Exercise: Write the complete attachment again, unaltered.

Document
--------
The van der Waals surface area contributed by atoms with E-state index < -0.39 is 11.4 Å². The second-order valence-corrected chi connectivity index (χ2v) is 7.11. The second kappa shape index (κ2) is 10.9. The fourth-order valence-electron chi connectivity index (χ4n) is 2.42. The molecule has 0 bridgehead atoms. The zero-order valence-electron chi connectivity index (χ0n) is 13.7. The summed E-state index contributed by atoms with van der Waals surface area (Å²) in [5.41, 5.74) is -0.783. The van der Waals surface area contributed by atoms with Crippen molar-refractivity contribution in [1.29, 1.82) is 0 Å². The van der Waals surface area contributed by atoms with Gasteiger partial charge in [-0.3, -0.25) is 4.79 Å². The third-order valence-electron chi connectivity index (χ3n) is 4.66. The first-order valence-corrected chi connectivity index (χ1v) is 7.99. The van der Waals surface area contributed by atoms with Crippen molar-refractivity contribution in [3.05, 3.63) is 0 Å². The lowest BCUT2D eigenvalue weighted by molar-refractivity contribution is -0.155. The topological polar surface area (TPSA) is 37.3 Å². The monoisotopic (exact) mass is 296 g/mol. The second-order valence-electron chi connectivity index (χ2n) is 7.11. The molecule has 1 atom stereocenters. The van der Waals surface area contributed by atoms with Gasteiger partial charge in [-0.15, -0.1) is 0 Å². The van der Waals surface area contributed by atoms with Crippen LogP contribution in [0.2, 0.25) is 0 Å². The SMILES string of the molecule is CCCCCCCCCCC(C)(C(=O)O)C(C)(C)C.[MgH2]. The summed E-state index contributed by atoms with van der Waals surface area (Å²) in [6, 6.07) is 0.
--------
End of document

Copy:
The van der Waals surface area contributed by atoms with E-state index < -0.39 is 11.4 Å². The second-order valence-corrected chi connectivity index (χ2v) is 7.11. The second kappa shape index (κ2) is 10.9. The fourth-order valence-electron chi connectivity index (χ4n) is 2.42. The molecule has 0 bridgehead atoms. The zero-order valence-electron chi connectivity index (χ0n) is 13.7. The summed E-state index contributed by atoms with van der Waals surface area (Å²) in [5.41, 5.74) is -0.783. The van der Waals surface area contributed by atoms with Crippen molar-refractivity contribution in [1.29, 1.82) is 0 Å². The van der Waals surface area contributed by atoms with Gasteiger partial charge in [-0.3, -0.25) is 4.79 Å². The third-order valence-electron chi connectivity index (χ3n) is 4.66. The first-order valence-corrected chi connectivity index (χ1v) is 7.99. The van der Waals surface area contributed by atoms with Crippen molar-refractivity contribution in [3.05, 3.63) is 0 Å². The lowest BCUT2D eigenvalue weighted by molar-refractivity contribution is -0.155. The topological polar surface area (TPSA) is 37.3 Å². The monoisotopic (exact) mass is 296 g/mol. The second-order valence-electron chi connectivity index (χ2n) is 7.11. The molecule has 1 atom stereocenters. The van der Waals surface area contributed by atoms with Gasteiger partial charge in [-0.15, -0.1) is 0 Å². The van der Waals surface area contributed by atoms with Crippen LogP contribution in [0.2, 0.25) is 0 Å². The SMILES string of the molecule is CCCCCCCCCCC(C)(C(=O)O)C(C)(C)C.[MgH2]. The summed E-state index contributed by atoms with van der Waals surface area (Å²) in [6, 6.07) is 0.